There are a lot of local dishes that are rumored to be tried-and-true cures for the hangover, and even if they fail, you end up getting some damn fine food out of the bargain.
Nothing fortifies like a bowl of steaming soup, especially spicy Mexican soup laced with vitamin-rich chiles. Birria, the famous Jalisco soup made from chiles and goat or lamb, has a solid reputation as a hangover cure. Get it at Borrego de Oro II (3900 S. Congress, 866/609-1572, www.elborregodeoro.com).
Millions of menudo eaters swear by its powers. Enjoy the best of this hominy, tripe, and chile stew at Evita's Botanitas (6400 S. First, 441-2424, www.evitasbotanitas.com), El Azteca (2600 E. Seventh, 477-4701, www.elaztecaustin.com), or Amaya's Taco Village (5405 N. I-35, 458-2531, www.amayastacovillage.com).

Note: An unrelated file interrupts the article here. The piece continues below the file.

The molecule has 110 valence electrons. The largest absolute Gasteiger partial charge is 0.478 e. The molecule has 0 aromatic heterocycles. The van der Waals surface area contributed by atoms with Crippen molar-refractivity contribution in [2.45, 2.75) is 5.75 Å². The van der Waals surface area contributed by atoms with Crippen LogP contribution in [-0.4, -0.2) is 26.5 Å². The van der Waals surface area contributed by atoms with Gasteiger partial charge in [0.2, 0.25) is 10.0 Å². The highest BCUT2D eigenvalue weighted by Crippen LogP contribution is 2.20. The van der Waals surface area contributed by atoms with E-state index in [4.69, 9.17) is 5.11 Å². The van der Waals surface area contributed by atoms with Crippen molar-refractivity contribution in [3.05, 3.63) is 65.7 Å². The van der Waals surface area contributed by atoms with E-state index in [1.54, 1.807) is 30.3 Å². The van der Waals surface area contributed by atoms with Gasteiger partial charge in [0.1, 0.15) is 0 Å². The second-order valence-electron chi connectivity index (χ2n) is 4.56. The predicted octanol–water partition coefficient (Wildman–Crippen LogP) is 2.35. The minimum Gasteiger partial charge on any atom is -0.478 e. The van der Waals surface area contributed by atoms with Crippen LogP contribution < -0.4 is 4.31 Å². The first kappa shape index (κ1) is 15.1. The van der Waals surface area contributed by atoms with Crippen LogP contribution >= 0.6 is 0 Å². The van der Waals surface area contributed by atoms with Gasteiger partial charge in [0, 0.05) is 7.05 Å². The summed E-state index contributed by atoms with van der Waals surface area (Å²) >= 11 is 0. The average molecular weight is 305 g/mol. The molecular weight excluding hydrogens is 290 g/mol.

Caldo xochitl, an ancient chicken and chile stew with avocado, is fabulous at Sazón (1816 S. Lamar, 326-4395, www.sazonaustin.com).
You can't mention hangovers and soups without bringing up a chile-laden sopa de mariscos (seafood soup) from Mariscos los Jarochos (9200 N. Lamar, 339-3022), Mariscos Tampico (10601 N. Lamar, 795-4147, www.mariscostampicorestaurant.com), or La Mojarra Feliz, (8624 N. Lamar, 491-6961), and don't forget the caldo de siete mares from Bejuco's (2711-A E. Cesar Chavez, 476-7878).
Vietnamese pho (pronounced "fuh") is another soup that sure relieves a hangover. For the ultimate versions, see Tan My (1601 Ohlen, 832-9585) and Hai Ky (1931 E. Oltorf, 693-2464).